Loyal Women, Royal Court Theatre, London
Thursday 13 November 2003
In 'Loyal Women', Gary Mitchell has a powerful and potentially devastating theme. Other playwrights, notably Martin McDonagh, have suggested that the attraction of the IRA could be the feeling of masculinity it confers on men who can make up, with violence and rhetoric, their sexual and emotional failings. In this play, the Women's Ulster Defence Association likewise compensates for vanishing family and social ties.
On a council estate where the only occupations seem to be TV-watching, sex, drink and assault, Brenda battles to keep her demoralised household going. She has kicked out her ex-convict husband, Terry, after his drunken fling, but she still looks after his bedridden mother. To Brenda's teenage daughter, Jenny, membership of the WUDA offers a diversion from caring - when she can be bothered - for her baby.
Gossiping about neighbours with suspected Catholic sympathies and planning reprisals, the women achieve a closeness and sense of purpose absent from the rest of their lives. But, in the weeks before Christmas, the nature of their activity breeds distrust. Brenda is forced to become treasurer of the local WUDA branch because anyone who volunteers for the job is suspected of embezzlement. Maureen, the head of the group, wants to hand over her job to Brenda; another woman, furious at being passed over, becomes angrier when told why. What seems to be an alternative family is, in reality, a more dangerous duplicate.
Josie Rourke's cast - particularly Michelle Fairley as Brenda, Lisa Hogg as Jenny and Clare Cathcart as Brenda's rival - are impeccable in their bitter and defeated demeanour. But the production lacks that vital theatrical spark that goes beyond realism, a deficiency most obvious in the writing. Real-life WUDA women may well express themselves in soap-opera clichés, but that's no excuse for Mitchell to do so. There were no giggles on the first night, but I think a less partisan audience will be amused when Brenda says, in a lull during the shouting, "This isn't a good time for me.".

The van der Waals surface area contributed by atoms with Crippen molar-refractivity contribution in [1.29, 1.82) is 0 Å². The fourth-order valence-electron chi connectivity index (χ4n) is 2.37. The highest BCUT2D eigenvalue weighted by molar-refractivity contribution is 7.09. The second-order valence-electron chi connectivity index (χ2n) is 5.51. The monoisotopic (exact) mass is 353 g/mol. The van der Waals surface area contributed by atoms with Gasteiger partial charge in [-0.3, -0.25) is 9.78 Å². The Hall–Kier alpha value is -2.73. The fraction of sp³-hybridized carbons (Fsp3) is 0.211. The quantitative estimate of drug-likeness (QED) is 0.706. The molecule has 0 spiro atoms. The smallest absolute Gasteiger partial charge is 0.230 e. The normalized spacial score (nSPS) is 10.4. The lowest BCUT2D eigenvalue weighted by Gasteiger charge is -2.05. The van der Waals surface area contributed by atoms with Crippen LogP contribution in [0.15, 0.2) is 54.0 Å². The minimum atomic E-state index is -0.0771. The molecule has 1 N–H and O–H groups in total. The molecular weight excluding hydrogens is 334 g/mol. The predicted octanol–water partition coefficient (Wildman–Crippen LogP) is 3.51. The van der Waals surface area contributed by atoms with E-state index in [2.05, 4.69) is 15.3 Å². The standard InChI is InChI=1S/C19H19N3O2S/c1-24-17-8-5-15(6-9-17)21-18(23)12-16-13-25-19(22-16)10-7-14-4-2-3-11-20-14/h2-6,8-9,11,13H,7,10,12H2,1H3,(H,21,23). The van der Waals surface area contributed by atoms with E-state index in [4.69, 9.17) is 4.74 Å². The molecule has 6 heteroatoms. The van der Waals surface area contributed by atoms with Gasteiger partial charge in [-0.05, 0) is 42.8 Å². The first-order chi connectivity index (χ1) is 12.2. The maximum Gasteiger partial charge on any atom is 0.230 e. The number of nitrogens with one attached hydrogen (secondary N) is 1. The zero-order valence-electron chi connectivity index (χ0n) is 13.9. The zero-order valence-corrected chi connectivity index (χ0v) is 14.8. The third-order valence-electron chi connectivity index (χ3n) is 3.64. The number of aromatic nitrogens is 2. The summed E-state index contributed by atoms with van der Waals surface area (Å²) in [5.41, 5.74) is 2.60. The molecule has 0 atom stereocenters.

And the play is frequently confusing on major matters. We don't know how long Terry has been out of prison (an important plot point), or what Brenda feels about him. The conflicting emotions she avows seem implausible, as do the reason for his imprisonment and his explanation of it.
Loyal Women has a nice sound effect - the scenes begin with Christmas carols that fade into martial music - but the verbal music of the play is too often off-key and out of tune.
To 13 December (020-7565 5000)
Game of Thrones
Arts & Ents blogs
- 1 Huawei Mate S and Huawei Watch: new products take on iPhone 6 Plus and Apple Watch
- 2 More than 11,000 Icelanders offer to house Syrian refugees to help European crisis
- 3 If these extraordinarily powerful images of a dead Syrian child washed up on a beach don't change Europe's attitude to refugees, what will?
- 4 Senior British politicians tell David Cameron: When dead children are being washed up on beaches – it's time to act
- 5 German police forced to ask public to stop bringing donations for refugees arriving by train
The real reason Eddie Redmayne was cast as a trans woman in The Danish Girl
JK Rowling announces Harry Potter's son is starting at Hogwarts
Idris Elba is ‘too street’ to play 007, says James Bond author
Akram Khan: Choreographer says dance is 'as important as maths and being a doctor'
Common words you're probably misusing: From 'enormity' to 'ultimately', 'gambit' to 'fortuitous'
Climate change: 2015 will be the hottest year on record 'by a mile', experts say
Senior British politicians tell David Cameron: When dead children are being washed up on beaches – it's time to act
Jeremy Corbyn calls Osama bin Laden's killing a 'tragedy' - but was it taken out of context?
If these extraordinarily powerful images of a dead Syrian child washed up on a beach don't change Europe's attitude to refugees, what will?
If you're not already angry about the refugee crisis, here's a history lesson to remind you why you really should be
Theresa May says migrants should be banned from entering the UK unless they have jobs lined up